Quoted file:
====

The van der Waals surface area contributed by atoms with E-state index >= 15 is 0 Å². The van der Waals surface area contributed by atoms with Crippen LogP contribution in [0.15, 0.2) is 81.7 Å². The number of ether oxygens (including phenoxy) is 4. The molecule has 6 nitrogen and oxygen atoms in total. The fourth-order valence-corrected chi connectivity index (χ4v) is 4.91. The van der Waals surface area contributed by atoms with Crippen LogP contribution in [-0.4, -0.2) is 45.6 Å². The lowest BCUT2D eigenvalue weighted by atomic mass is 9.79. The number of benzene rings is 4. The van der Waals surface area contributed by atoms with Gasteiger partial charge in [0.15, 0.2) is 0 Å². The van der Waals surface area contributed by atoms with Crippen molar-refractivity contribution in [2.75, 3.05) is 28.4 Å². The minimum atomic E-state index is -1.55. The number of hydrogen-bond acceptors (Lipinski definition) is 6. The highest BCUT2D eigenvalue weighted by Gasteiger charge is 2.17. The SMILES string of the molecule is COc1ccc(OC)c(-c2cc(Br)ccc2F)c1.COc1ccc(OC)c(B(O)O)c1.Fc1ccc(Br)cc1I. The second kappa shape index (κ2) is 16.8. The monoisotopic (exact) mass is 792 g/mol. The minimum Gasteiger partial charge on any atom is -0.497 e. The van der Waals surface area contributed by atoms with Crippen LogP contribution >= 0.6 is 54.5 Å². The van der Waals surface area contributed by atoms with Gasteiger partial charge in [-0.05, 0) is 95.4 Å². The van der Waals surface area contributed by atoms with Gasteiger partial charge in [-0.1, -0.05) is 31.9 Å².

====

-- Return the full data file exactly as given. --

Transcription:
The van der Waals surface area contributed by atoms with E-state index >= 15 is 0 Å². The van der Waals surface area contributed by atoms with Crippen LogP contribution in [0.15, 0.2) is 81.7 Å². The number of ether oxygens (including phenoxy) is 4. The molecule has 6 nitrogen and oxygen atoms in total. The fourth-order valence-corrected chi connectivity index (χ4v) is 4.91. The van der Waals surface area contributed by atoms with Crippen LogP contribution in [-0.4, -0.2) is 45.6 Å². The lowest BCUT2D eigenvalue weighted by atomic mass is 9.79. The number of benzene rings is 4. The van der Waals surface area contributed by atoms with Gasteiger partial charge in [0.15, 0.2) is 0 Å². The van der Waals surface area contributed by atoms with Crippen molar-refractivity contribution in [2.75, 3.05) is 28.4 Å². The minimum atomic E-state index is -1.55. The number of hydrogen-bond acceptors (Lipinski definition) is 6. The highest BCUT2D eigenvalue weighted by Gasteiger charge is 2.17. The SMILES string of the molecule is COc1ccc(OC)c(-c2cc(Br)ccc2F)c1.COc1ccc(OC)c(B(O)O)c1.Fc1ccc(Br)cc1I. The second kappa shape index (κ2) is 16.8. The monoisotopic (exact) mass is 792 g/mol. The minimum Gasteiger partial charge on any atom is -0.497 e. The van der Waals surface area contributed by atoms with Crippen LogP contribution >= 0.6 is 54.5 Å². The van der Waals surface area contributed by atoms with Gasteiger partial charge in [-0.05, 0) is 95.4 Å². The van der Waals surface area contributed by atoms with Gasteiger partial charge in [-0.1, -0.05) is 31.9 Å².